Embedded Systems Design Course: Putting the 'Fun' in Functional
The official directive for students in CSE’s Embedded System Design course is to “learn fundamental knowledge of microcontrollers, sensors, and actuators” and other hardware and software tools to build an embedded system. The unofficial directive for this past quarter's students? To put the 'fun' in functional. The resulting projects provide a glimpse into the future of embedded systems, which are essentially computing systems built into larger mechanical or electronic devices and are designed for handling specific tasks. Digital watches, traffic lights, and MP3 players are all examples of embedded systems. But so are flying robots, robots that can solve a Rubik’s Cube® and aerial balloons that can take time-lapse shots of the Coachella music festival (these are still college students, after all).
“It is important for students to take the knowledge that they learn in their classes and apply it to real-world problems," says CSE Prof. Ryan Kastner. "This not only allows the students to better understand why they need to learn sometimes seemingly obscure topics, but also gives them a view of how computer science and engineering can make a significant impact on the world. The projects this year demonstrated that the students had an inherent desire to combine the knowledge that they learned in their classes and also spend countless hours to learn new skills from a variety of engineering areas, to ultimately create truly outstanding and unique embedded systems.”
Rubik's Cube-Solving Robot
Trial and tribulation were the modus operandi of Team Ruku, a trio of students -- Daryl Stimm (pictured above), Jonas Kabigting, and William Mutterspaugh, -- in CSE 145, who decided to improve upon a prototype of a wireless robot designed to autonomously solve a Rubik’s Cube puzzle. “It was slow, it jammed, it had lots of problems,” recalls Stimm. “But we knew if we could get it right it would be fun to develop the robot as a kit that educators could use to get students interested in the STEM (science, technology, engineering and mathematics) fields.” After Stimm presented his idea to the students in the Embedded Systems course, Kabigting and Mutterspaugh signed on to help. The original robot was controlled by a credit card-sized single-board computer known as a Raspberry Pi and had two ‘arms’ and servos to manipulate the cube. The team now outfitted it with an additional pair of arms and replaced the servos with stepper motors and linear rails, which sped up the process of solving the cube and reduced the number of jams. Kabigting also created Python-derived color recognition software and a motor design script that, when combined with a smartphone mounted to the top of the robot, allowed the robot to take photos of the mixed-up cube (even in varied lighting situations) and then calculate how to solve it.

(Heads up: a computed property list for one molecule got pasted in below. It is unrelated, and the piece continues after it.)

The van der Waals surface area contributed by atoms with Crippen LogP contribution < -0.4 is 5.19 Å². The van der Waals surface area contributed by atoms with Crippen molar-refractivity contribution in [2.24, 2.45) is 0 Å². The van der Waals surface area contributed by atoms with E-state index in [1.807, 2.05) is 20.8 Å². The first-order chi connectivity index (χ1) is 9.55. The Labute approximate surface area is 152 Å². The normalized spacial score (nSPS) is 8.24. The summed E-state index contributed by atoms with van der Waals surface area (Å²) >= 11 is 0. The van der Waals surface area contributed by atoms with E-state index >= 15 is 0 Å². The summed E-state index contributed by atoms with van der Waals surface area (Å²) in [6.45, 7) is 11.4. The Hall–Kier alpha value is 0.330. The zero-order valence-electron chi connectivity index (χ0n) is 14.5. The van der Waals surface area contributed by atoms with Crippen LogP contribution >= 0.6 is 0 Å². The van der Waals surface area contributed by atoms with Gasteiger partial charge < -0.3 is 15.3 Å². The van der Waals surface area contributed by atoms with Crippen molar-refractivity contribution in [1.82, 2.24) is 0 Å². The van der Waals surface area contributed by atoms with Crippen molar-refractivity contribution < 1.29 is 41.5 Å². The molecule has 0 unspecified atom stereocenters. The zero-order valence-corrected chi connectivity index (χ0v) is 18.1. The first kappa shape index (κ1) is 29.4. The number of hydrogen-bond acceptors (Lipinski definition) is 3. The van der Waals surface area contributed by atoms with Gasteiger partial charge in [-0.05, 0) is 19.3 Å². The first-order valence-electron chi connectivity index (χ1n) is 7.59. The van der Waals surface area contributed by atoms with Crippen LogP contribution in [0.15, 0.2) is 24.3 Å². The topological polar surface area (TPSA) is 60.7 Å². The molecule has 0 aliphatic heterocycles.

“We made a giant leap in this project with the color capturing,” says Mutterspaugh, who was primarily responsible for designing and wiring the device. “Before, you had to enter each side of the cube manually with Internet-based software to be able to solve it. It required a lot of hand-holding. Now it’s all done locally. You just insert the cube, press start, and the robot does everything.” The team also designed an app that allows a user to take photos of a cube and then follow step-by-step instructions for how to solve it. (To watch a video about the robot project, click here.)
“For us, this was more about building a robot than solving a cube,” says Stimm. “No matter who I show this to, people are kind of wowed by it.” After snapping photos of each of the cubes six sides, the robot takes only 25 seconds on average to solve a cube. Getting to that speed involved a lot of trial and error, says Stimm. “Everything -- even rotating the cube 90 degrees -- was more work than we expected,” he admits. “These cubes, depending on the manufacturer, are different sizes, and the torque is different. If the cube was a little loose inside the arms, it wouldn’t rotate a full 90 degrees, so we had to optimize that in the software. Also, a lot of the parts we’d order wouldn’t work, so we had to go back and reorder things. The motors were a perfect example. We had three designs for what we wanted and we and almost went to a company to have them build a casing, but right before the order for the company was about to go through, we stumbled upon a better solution: We could do it ourselves, at less cost.”
The next step for the Ruku team is to get enough financial backing to market and sell the robot in educational kits, following the business model made popular by Tom’s® shoes -- buy one Ruku kit, and they will donate one to education. Their goal is to design the kits so students as young as 11 can assemble a Ruku in about an hour. “We did a lot of research on this and we know that students in middle school have the highest interest in STEM-based paths,” notes Stimm. “Kids are really engaged by these technologies. By capturing that age group, especially with a cool gender-neutral project like this, we hope to inspire them to be the next scientists and engineers.”
[Note to readers: This is the first in a series of articles about team projects in CSE 145 in the just-ended Spring 2014 quarter.]